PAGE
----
Break down: upcoming Taiwanese presidential race

Taiwan's presidential election will be held in January, 2020. On September 16, Terry Gou, the territory's richest man and the founder of Hon Hai Precision Industry, also known as Foxconn, made the surprise announcement that he won't be running. His decision means the race will now be between the two major political parties.

Terry Gou, the founder of Hon Hai Precision Industry.

Gou fueled speculation he would run for president after announcing his intention to leave the main opposition Nationalist Party in early September. Gou had failed to secure the party's nomination and was widely expected to run as an independent.

Now, with his name off the ballot, the race is effectively down to two candidates: Incumbent President Tsai Ing-wen, and the man who beat out Gou, Han Kuo-yu. The current mayor of Kaohsiung powered the Nationalists to sweeping victories in local elections last November.

How will Gou's decision affect the election?

The two front-runners are expected to scramble after Gou's supporters.

At first glance, his decision would seem to benefit Han Kuo-yu. They are members of the same Nationalist Party, so it would seem natural for people who supported Gou to shift to Han.

Han Kuo-yu, the mayor of Kaohsiung, is the Nationalist Party presidential nominee.

And while some might, there's a large number of people, particularly younger voters, who do not support the Nationalist Party. Their votes are now likely go to Tsai Ing-wen.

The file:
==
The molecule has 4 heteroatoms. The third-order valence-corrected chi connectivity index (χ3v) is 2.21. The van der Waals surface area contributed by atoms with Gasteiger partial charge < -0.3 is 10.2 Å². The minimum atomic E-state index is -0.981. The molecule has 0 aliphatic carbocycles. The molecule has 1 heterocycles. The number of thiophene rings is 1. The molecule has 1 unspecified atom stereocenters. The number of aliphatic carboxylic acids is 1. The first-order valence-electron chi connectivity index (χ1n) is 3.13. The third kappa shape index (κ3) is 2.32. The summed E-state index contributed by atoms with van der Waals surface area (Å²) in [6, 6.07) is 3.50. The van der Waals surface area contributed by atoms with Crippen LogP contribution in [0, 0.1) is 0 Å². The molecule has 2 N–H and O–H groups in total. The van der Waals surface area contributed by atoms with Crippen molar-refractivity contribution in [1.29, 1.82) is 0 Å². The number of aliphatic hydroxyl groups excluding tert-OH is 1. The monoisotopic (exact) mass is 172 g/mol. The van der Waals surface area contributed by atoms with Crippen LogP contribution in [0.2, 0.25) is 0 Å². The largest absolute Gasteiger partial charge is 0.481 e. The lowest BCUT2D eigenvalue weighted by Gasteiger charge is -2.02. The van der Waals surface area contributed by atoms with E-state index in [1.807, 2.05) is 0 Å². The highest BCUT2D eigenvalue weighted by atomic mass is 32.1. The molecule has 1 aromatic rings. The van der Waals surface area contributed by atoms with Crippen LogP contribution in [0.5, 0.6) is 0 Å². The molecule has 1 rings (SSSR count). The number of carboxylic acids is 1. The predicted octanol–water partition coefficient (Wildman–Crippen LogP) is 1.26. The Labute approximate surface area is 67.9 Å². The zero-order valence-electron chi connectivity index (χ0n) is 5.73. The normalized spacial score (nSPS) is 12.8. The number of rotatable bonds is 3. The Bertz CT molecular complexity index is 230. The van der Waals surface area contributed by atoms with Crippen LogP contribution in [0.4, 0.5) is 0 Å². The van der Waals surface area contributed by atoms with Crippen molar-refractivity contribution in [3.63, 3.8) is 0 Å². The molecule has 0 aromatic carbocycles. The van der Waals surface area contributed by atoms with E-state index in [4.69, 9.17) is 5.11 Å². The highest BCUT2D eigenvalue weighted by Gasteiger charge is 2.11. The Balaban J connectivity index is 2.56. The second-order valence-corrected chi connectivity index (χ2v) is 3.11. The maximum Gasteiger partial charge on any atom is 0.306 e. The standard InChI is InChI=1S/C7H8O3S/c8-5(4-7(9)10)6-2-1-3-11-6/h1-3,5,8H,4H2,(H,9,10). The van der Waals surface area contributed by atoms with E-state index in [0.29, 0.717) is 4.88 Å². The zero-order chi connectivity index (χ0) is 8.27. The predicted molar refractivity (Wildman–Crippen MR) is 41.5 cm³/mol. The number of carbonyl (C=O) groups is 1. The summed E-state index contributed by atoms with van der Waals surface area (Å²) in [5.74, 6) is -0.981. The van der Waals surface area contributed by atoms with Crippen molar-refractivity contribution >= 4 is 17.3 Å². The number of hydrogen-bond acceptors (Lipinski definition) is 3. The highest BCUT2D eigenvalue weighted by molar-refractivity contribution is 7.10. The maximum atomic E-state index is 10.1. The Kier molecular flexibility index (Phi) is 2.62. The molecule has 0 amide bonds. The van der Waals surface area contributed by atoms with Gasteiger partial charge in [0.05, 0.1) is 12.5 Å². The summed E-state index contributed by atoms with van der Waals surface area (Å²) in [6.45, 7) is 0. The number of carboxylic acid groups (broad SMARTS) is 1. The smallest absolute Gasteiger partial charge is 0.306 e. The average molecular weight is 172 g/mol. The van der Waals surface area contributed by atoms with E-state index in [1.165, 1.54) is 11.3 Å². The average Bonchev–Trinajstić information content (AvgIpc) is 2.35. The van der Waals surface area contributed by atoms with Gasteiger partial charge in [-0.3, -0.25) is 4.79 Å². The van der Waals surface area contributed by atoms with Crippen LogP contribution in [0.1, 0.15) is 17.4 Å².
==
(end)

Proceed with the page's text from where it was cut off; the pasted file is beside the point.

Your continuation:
What issues are at stake?

The election comes down to what kind of relationship the Taiwanese people want with China. Tsai's Democratic Progressive Party is pro-independence and Taipei has experienced increasing friction with Beijing under her leadership. A number of countries have cut ties with Taiwan in favor of China during her tenure, with the Solomon Islands becoming the latest to do so on Monday. Beijing has also stepped up military drills around the territory.

Tsai Ing-wen, the incumbent president, is the Democratic Progressive Party nominee.

Tsai has been critical of Chinese president Xi Jinping's proposal to apply Hong Kong and Macau's "one country, two systems" principle to Taiwan. She has accused Beijing of trying to swallow the territory, and says things must remain the way they are.

On the other side, Han is pro-Beijing. He has proposed policies aimed at luring Chinese tourists back to Taiwan. Their numbers have diminished under Tsai's government. But he has been very cautious and has yet to propose a detailed plan on ties with the mainland.

China wants Tsai to lose. It remains to be seen how Beijing will try to influence voters during the campaign.

Who's the front-runner?

This is a close race. Earlier this year, Han was leading by nearly 30 percentage points. She suffered a huge setback in regional elections last November, prompting her to give up the party helm.

But Xi's "one country, two systems" comment has given Tsai a boost and she is now leading in some polls. The protests in Hong Kong have also helped her, with worry growing in Taiwan that Beijing will look to increase its influence to avoid a similar situation there.

On the other hand, there are concerns that if Tsai is re-elected, Taipei's relations with Beijing may worsen. This could have huge implications on the Taiwanese economy, making everyday life more difficult for ordinary citizens.